Bound to Rise; or, Henry Walton's Motto: Plot Summary

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Bound to Rise; or, Henry Walton's Motto: Plot Summary

Bound to Rise cover image is borrowed from the Dime Novels Collection of the Department of Rare Books and Special Collections at the University of RochesterBound to Rise; or, Henry Walton's Motto, Philadelphia: A. K. Loring, 1873

          The hero, Henry Walton, is the oldest of six children, and is described as a "broad-shouldered, sturdy boy, with a frank, open face, resolute, though good-natured" (12). Regarding his education, the narrator allows that "though a tolerably good scholar, [Henry Walton] was deficient in many respects, on account of the limited nature of his opportunities" (17). Although he lives with both his parents at the start of this tale, they are a very poor family, and their only cow is near death. Hiram Walton, Henry's father, is revealed to be responsible in part for the family's lack of success and security; he is "one of those men who, for some unaccountable reason, never get on in the world...do not have the knack of conquering fortune" (12).
          When the family's cow dies, Hiram goes to borrow money from miser Squire Green to buy a new one. Green takes advantage of his borrower's need and charges an extravagant rate of interest. Meanwhile, at the local school, Henry performs admirably at his exams. He wins a book, a biography of Benjamin Franklin. Inspired by the tale, he decides to leave town to earn money to pay for the cow. From northern New Hampshire, he sets out to the south. Eventually he comes to a slightly larger town and gets a job replacing a young man named Bob Leavitt, who is leaving his father's shoe-making business to work in his uncle's dry goods store in Boston.
          In the shoe shop, he works with spendthrift Luke Harrison, who calls Henry Walton a miser for refusing to play billiards. Henry Walton goes to the library instead. As winter nears, Henry regrets that he cannot afford an overcoat. He explains his situation, when pressed, to a gentleman named Maurice Tudor. Impressed by his honorable motivations, Maurice gives him an old overcoat he owns, as well as two suits of very fine quality. Henry's one major investment is to pay tuition to study with other children in evening school under Leonard Morgan, a twenty-two-year-old Dartmouth student. Henry performs admirably, taking to Latin astonishingly well.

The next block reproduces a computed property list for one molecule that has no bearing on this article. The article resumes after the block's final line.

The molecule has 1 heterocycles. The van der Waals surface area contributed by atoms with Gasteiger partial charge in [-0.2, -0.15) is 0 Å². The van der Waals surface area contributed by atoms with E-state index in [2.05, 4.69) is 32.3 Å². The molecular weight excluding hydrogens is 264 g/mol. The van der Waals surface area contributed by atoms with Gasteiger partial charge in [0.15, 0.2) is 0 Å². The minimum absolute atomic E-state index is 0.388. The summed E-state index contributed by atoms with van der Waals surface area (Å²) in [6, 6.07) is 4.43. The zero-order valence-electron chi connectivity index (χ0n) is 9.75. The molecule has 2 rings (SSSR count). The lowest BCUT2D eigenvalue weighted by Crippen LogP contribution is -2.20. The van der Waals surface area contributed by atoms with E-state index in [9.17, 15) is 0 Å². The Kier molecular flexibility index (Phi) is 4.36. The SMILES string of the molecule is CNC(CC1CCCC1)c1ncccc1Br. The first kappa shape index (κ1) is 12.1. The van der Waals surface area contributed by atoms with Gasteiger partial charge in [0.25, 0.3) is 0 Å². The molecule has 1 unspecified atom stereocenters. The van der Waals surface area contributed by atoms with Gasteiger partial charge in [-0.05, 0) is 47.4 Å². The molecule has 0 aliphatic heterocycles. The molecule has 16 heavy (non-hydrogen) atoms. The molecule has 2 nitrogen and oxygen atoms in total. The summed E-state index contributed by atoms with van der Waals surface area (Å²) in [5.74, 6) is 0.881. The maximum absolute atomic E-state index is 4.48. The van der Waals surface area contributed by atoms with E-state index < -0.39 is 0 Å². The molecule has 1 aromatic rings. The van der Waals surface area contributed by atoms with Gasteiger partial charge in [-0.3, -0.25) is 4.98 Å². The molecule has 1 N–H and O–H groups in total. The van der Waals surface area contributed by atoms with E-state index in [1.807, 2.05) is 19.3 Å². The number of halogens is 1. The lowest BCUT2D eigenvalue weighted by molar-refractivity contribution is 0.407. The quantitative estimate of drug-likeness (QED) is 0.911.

The first major conflict of the novel occurs when Henry, refusing an offer to go on a sleigh ride with Luke and some other young people, drops his pocket book. Luke picks it up. The loss of all his money throws Henry into despair, until he begins to suspect Luke of stealing it. Aided by Mr. Leavitt and the tailor, Henry traps Luke in his own lies; he recovers some of his money. Although Luke agrees to pay the rest, he claims he lost it, and begins to save his wages to run away. He does, and Henry is thus farther away from his goal than he had been before away from his goal. To worsen matters, the shoe-market is glutted, and Henry cannot work. He begins to fear for his family.
          Luckily, Henry is taken in by a patron, a traveling magician, named Professor Henderson. He is employed to work as a ticket boy for very high wages. The opportunity to travel also affords Henry to broaden his ambition. In one town, Centreville, the Professor sends Henry to get bills printed for the next evening's show. While at the newspaper, Henry is offered a job (and an opportunity to emulate his hero Benjamin Franklin. It is a step down in pay, but he looks ahead to consider what the eventual gains may be.
          Next, the Professor comes down sick and Henry must make a trip to the next town to countermand the notices of the performance. In his haste, he takes all of the money with him, and the naively reveals this to a man with dark hair and black whiskers, a clear villain. His return trip is at night. During the trip, Henry is robbed of his pocket book. Luckily, he kept the Professor's hidden, so he is able to retain it. The black-whiskered individual then exchanges overcoats with him, finding Henry's to be of superior fashion. Henry is left lost in the woods, fearing that he is without any money at all. His cires for help draw a young man named Jeff Selden, who helps him to a farmhouse where he spends the night. Things look brighter in the morning, when Henry tries to take stock of his losses. He discovers that the robber neglected to take his own wallet out of the overcoat, which actually has twice as much money as he lost.
          Henry now has enough money to pay his family's debt. He takes temporary leave of the Professor and returns home. He pays Squire Green, and gives money to his family for new clothing. Although he is happy to be home, Henry prepares to leave directly to return to the Professor, as his ambition is now heightened. He has dreams of becoming a newspaper editor and more, and the rest of Henry's story is told in Risen from the Ranks.